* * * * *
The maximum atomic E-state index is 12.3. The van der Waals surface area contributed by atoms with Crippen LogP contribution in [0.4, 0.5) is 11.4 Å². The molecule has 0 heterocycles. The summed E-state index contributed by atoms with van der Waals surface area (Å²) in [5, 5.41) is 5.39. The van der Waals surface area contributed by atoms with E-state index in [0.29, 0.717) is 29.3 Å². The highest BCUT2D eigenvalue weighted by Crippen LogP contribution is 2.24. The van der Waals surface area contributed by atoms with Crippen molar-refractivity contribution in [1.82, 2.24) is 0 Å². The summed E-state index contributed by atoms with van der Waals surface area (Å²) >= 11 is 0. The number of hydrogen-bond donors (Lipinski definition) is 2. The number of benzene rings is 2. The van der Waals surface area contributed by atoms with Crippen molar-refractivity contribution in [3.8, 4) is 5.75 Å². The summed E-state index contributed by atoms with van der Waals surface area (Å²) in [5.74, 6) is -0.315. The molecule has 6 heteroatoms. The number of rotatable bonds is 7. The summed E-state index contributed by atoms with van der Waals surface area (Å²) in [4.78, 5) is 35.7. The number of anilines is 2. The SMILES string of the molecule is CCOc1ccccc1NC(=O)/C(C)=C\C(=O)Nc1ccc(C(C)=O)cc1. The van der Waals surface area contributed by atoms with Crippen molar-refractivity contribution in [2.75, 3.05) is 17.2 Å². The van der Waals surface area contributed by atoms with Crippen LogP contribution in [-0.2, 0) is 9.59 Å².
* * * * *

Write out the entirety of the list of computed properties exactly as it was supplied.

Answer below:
The maximum atomic E-state index is 12.3. The van der Waals surface area contributed by atoms with Crippen LogP contribution in [0.4, 0.5) is 11.4 Å². The molecule has 0 heterocycles. The summed E-state index contributed by atoms with van der Waals surface area (Å²) in [5, 5.41) is 5.39. The van der Waals surface area contributed by atoms with E-state index in [0.29, 0.717) is 29.3 Å². The highest BCUT2D eigenvalue weighted by Crippen LogP contribution is 2.24. The van der Waals surface area contributed by atoms with Crippen molar-refractivity contribution in [1.82, 2.24) is 0 Å². The summed E-state index contributed by atoms with van der Waals surface area (Å²) >= 11 is 0. The number of hydrogen-bond donors (Lipinski definition) is 2. The number of benzene rings is 2. The van der Waals surface area contributed by atoms with Crippen molar-refractivity contribution in [3.8, 4) is 5.75 Å². The summed E-state index contributed by atoms with van der Waals surface area (Å²) in [5.74, 6) is -0.315. The molecule has 6 heteroatoms. The number of rotatable bonds is 7. The summed E-state index contributed by atoms with van der Waals surface area (Å²) in [4.78, 5) is 35.7. The number of anilines is 2. The SMILES string of the molecule is CCOc1ccccc1NC(=O)/C(C)=C\C(=O)Nc1ccc(C(C)=O)cc1. The van der Waals surface area contributed by atoms with Crippen molar-refractivity contribution in [2.75, 3.05) is 17.2 Å². The van der Waals surface area contributed by atoms with Crippen LogP contribution in [-0.2, 0) is 9.59 Å².